Science is often perceived as something distant and exclusive, conducted behind closed doors. To enter you have to go through years of education, and preferably have a doctorate or two. Now a completely different reality is materialising.? [sic]

In recent years, a new phenomenon has appeared–citizen science breaks down the walls of the laboratory and invites in everyone who wants to contribute. The team at Aarhus University uses games to engage people in voluntary science research. Every week people around the world spend 3 billion hours playing games. Games are entering almost all areas of our daily life and have the potential to become an invaluable resource for science.

“Who needs a supercomputer if we can access even a small fraction of this computing power? By turning science into games, anyone can do research in quantum physics. We have shown that games break down the barriers between quantum physicists and people of all backgrounds, providing phenomenal insights into state-of-the-art research. Our project combines the best of both worlds and helps challenge established paradigms in computational research,” explains Jacob Sherson.

The difference between the machine and us, figuratively speaking, is that we intuitively reach for the needle in a haystack without knowing exactly where it is. We ‘guess’ based on experience and thereby skip a whole series of bad options. For Quantum Moves, intuitive human actions have been shown to be compatible with the best computer solutions. In the future it will be exciting to explore many other problems with the aid of human intuition.

“We are at the borderline of what we as humans can understand when faced with the problems of quantum physics. With the problem underlying Quantum Moves we give the computer every chance to beat us. Yet, over and over again we see that players are more efficient than machines at solving the problem. While Hollywood blockbusters on artificial intelligence are starting to seem increasingly realistic, our results demonstrate that the comparison between man and machine still sometimes favours us. We are very far from computers with human-type cognition,” says Jacob Sherson and continues:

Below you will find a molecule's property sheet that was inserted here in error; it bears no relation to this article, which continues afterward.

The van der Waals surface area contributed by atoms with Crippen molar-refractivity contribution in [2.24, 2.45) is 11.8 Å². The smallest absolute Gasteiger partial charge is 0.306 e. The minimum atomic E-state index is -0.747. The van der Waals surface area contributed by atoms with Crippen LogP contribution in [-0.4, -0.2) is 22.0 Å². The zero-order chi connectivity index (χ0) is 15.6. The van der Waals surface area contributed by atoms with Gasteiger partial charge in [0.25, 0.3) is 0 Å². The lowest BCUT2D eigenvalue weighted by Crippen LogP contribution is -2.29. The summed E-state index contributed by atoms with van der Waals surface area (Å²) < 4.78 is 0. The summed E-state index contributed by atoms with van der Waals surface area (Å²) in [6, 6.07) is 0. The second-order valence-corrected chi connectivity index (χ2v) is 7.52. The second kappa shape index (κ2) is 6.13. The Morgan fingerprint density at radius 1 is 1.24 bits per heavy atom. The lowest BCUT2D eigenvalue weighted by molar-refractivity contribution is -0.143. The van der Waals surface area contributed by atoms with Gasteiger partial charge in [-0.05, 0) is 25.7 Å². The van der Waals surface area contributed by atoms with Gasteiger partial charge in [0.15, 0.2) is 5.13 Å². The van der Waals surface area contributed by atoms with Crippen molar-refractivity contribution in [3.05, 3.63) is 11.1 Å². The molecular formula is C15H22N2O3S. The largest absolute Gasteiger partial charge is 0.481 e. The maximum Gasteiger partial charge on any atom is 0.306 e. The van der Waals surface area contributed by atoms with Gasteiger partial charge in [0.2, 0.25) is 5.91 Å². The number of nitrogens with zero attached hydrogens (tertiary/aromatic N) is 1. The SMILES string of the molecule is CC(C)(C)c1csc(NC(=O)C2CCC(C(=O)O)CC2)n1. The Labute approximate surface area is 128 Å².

“Our work is first and foremost a big step towards the understanding of quantum physical challenges. We do not know if this can be transferred to other challenging problems, but it is definitely something that we will work hard to resolve in the coming years.”

Here’s a link to and a citation for the paper,

Exploring the quantum speed limit with computer games by Jens Jakob W. H. Sørensen, Mads Kock Pedersen, Michael Munch, Pinja Haikka, Jesper Halkjær Jensen, Tilo Planke, Morten Ginnerup Andreasen, Miroslav Gajdacz, Klaus Mølmer, Andreas Lieberoth, & Jacob F. Sherson. Nature 532, 210–213  (14 April 2016) doi:10.1038/nature17620 Published online 13 April 2016

This paper is behind a paywall.

YBC 7289: a 3,800-year-old mathematical text and 3D printing at Yale University

1,300 years before Pythagoras came up with the theorem associated with his name, a school kid in Babylon formed a disc out of clay and scratched out the theorem when the surface was drying.  According to an April 12, 2016 news item on the Bablyonians got to the theorem first, (Note: A link has been removed),

Thirty-eight hundred years ago, on the hot river plains of what is now southern Iraq, a Babylonian student did a bit of schoolwork that changed our understanding of ancient mathematics. The student scooped up a palm-sized clump of wet clay, formed a disc about the size and shape of a hamburger, and let it dry down a bit in the sun. On the surface of the moist clay the student drew a diagram that showed the people of the Old Babylonian Period (1,900–1,700 B.C.E.) fully understood the principles of the “Pythagorean Theorem” 1300 years before Greek geometer Pythagoras was born, and were also capable of calculating the square root of two to six decimal places.

Today, thanks to the Internet and new digital scanning methods being employed at Yale, this ancient geometry lesson continues to be used in modern classrooms around the world.

Just when you think it’s all about the theorem, the story which originated in an April 11, 2016 Yale University news release by Patrick Lynch takes a turn,

“This geometry tablet is one of the most-reproduced cultural objects that Yale owns — it’s published in mathematics textbooks the world over,” says Professor Benjamin Foster, curator of the Babylonian Collection, which includes the tablet. It’s also a popular teaching tool in Yale classes. “At the Babylonian Collection we have a very active teaching and learning function, and we regard education as one of the core parts of our mission,” says Foster. “We have graduate and undergraduate groups in our collection classroom every week.”